Athletic Student Union Questions

A regional director of the National Labor Relations Board announced that the members of the Northwestern football team have the right to unionize. Peter Sung Ohr stated in his ruling that college athletes on scholarship should be considered employees of the school, and as such can form a union.

First, why is the NLRB the one making this decision in the first place? Is it not considered a conflict of interest for an agency to decide whether it get to expand its own scope? This is a decision that should have been made by a disinterested third party.

Next, how far reaching is this decision? The article I read stated that the ruling would not apply to state schools because they are out of the NLRB's jurisdiction, but what of athletes for sports outside of football? Can you say that football players can unionize because that sport rakes in the moolah, while the women's water polo team can't because it runs at a deficit? The ruling specified that athletes on scholarship are considered employees- what about walk-on students? Could they join the union also? In most universities, the football and men's basketball programs provide the revenue for all the sports programs at a school. What programs will have to be cut as a result of the extra expense a unionized football team will bring? Then again, if only students on athletic scholarship are considered employees, could schools get around that by restructuring things so it appears the scholarships are for something else?

Representatives of the proposed union state that they have goals of payment for sports-related medical expenses. This is fair, but should not take unionization to accomplish. They also want to cut down on head injuries. (Hey, why not all injuries?) This is pretty hard for a school to accomplish unilaterally. Will the players refuse to get on the field if the refs don't abide by special rules to keep their noggins from knocking? Then they state another possible goal of allowing student-athletes to pursue commercial sponsorships. This is a big red flag for me. Like it or not, unionized or not, the school and its athletic programs must conform to NCAA rules if it wants its teams to compete. How will conflicts between a union contract and NCAA rules be resolved? Will this lead to direct government oversight of the NCAA?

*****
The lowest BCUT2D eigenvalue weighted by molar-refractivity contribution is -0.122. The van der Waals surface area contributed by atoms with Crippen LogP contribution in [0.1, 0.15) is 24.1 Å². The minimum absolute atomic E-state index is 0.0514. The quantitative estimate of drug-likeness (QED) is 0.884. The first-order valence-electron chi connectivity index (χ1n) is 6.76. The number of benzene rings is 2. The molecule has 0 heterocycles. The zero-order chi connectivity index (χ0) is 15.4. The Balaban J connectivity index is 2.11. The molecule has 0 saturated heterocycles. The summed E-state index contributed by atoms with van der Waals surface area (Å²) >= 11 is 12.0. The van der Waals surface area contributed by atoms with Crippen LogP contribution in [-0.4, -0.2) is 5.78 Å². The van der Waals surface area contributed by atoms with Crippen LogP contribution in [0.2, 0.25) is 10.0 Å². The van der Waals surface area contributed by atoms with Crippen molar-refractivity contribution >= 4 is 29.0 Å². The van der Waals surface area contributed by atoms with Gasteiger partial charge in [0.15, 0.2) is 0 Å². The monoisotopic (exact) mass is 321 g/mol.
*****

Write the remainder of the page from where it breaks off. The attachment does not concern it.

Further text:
If the unionization comes to be, how will that affect recruitment? Right now, Northwestern is the only private university in the Big 10, so it will be the only school potentially affected by this new unionization reality. Will students be more attracted to unionized programs than non-unionized schools? Will private schools cut back the number of scholarships offered? I don't know. I really don't know what role unionization will play on a recruit's decision on where to matriculate. If the NCAA rules stay in effect, then I don't see much in the way of change, as payments and gifts to players will still be banned, and being unionized might not give those schools any real advantage.

There is also the possibility that administrations find unionized athletic programs less attractive to continue, though I would think that a non-unionized football program that earns over $23 million a year will still rake in some money after unionization, but at what costs to other programs?

Quite simply put, I am against unionization of college sports. I don't think that scholarship athletes are employees of the university any more than students on scholarship for academics are. I also think that having different rules for different schools or for different classes of athletes within a school is a recipe for disaster. It will have an adverse effect on competition and make rules of conduct for athletes much more difficult to enforce.

The administration at Northwestern University is appealing Ohr's decision. I do hope for the sake of  college athletics as a whole, that they get this decision overturned.

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